ODAAT: 
one day at a time…
Thursday, 13 May 2004

Pix Of The Day: Utah Red Cliffs Above & Below
CREDIT: © Peter Turner/MaccCAM Vistas; © Ian Scott-Parker/CAMwrangler.com
WHERE: Utah, USA. WHAT: red cliffs. Thumbnail clicks [1][2] pop-up larger images.

Utah Overflight © Peter TurnerPeter Turner's MaccCAM.co.uk web site, featuring life in and around the Cheshire town of Macclesfield, has appeared here on a number of occasions. On his return from a visit to Los Angeles, California, USA, Peter has revamped his web site to include a section that features his overseas travels, entitled Vistas. The Los Angeles trip is recorded in three galleries, and still growing. The picture we have chosen makes a good introduction, and shows the red cliffs of Utah, shot from the aeroplane as it overflew on the way to LA. As always, Peter's eye for key features and points of interest in his surroundings ensures an engaging photo gallery for his visitors.

Zion Red Cliffs 1 © Ian Scott ParkerOur own pictures (one to the left, plus two [1][2] bonus images) shows some Utah red cliffs from ground level, taken on our recent back roads trip west of Zion National Park. Peter Turner has also joined the plant identification debate, having opined that the Triffid pericoloso is a Yucca, sending one of his own pictures taken during his LA trip on the road between Yuma and San Diego, showing a very similar but even more magnificent specimen. Eric Shackle in Australia saw yesterday's bloom of the day, which reminded us of Britain's ragwort and reminded Eric of escaped members of the Coreopsis [1][2] family growing wild.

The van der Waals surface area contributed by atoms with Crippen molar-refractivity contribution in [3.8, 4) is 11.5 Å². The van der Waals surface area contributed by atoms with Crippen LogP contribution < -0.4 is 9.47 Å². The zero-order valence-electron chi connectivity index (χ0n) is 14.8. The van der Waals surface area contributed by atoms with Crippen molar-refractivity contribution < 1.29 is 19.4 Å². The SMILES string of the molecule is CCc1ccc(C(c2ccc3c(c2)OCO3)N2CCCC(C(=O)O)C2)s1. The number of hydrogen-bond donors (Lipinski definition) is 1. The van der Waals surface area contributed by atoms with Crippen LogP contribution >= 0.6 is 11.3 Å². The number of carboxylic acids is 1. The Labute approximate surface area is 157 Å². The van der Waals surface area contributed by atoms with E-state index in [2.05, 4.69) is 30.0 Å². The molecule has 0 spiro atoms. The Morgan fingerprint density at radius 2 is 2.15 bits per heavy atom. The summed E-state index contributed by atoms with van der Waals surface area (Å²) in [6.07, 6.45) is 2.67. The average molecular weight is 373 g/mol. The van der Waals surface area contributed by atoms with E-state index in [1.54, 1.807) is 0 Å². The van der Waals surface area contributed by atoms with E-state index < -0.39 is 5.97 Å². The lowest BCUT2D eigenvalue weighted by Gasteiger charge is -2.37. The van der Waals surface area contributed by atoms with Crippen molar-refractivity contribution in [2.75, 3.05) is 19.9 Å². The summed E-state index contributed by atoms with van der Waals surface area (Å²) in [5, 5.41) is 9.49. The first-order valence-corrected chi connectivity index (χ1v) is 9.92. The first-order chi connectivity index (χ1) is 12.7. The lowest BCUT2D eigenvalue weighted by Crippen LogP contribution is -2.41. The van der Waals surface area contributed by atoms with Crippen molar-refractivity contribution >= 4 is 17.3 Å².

Today's bloom of the day breaks our policy of not attempting botanical identification. We have eaten the fruit of this plant, and saw this particular specimen bearing fruit in a previous year, so we are fairly sure of our identification. We offer two [1][2] pictures, one of the bush plus a close-up of the flower, and a hint from classical painting for those with a detailed knowledge of Botticelli's work.

Expert botanists will recognize the formal name and [1][2] classification from the University of Hawaii botany department, but those who are still mystified may be surprised when the answer is revealed. Although native to the region that includes Iran and northern India, the fruit is widely cultivated but this example was semi-feral, growing on the banks of the Hurricane canal in southern Utah, USA. Beth Kingsley's picture of a bloom acting as an unusual food source for a hummingbird was an unexpected delight, because these birds are now in evidence here in our valley.

  
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Jules Laforgue (1860-1887)
"Ah! que la vie est quotidienne."
Oh, what a day-to-day business life is.
'Complainte sur certains ennuis' (1885)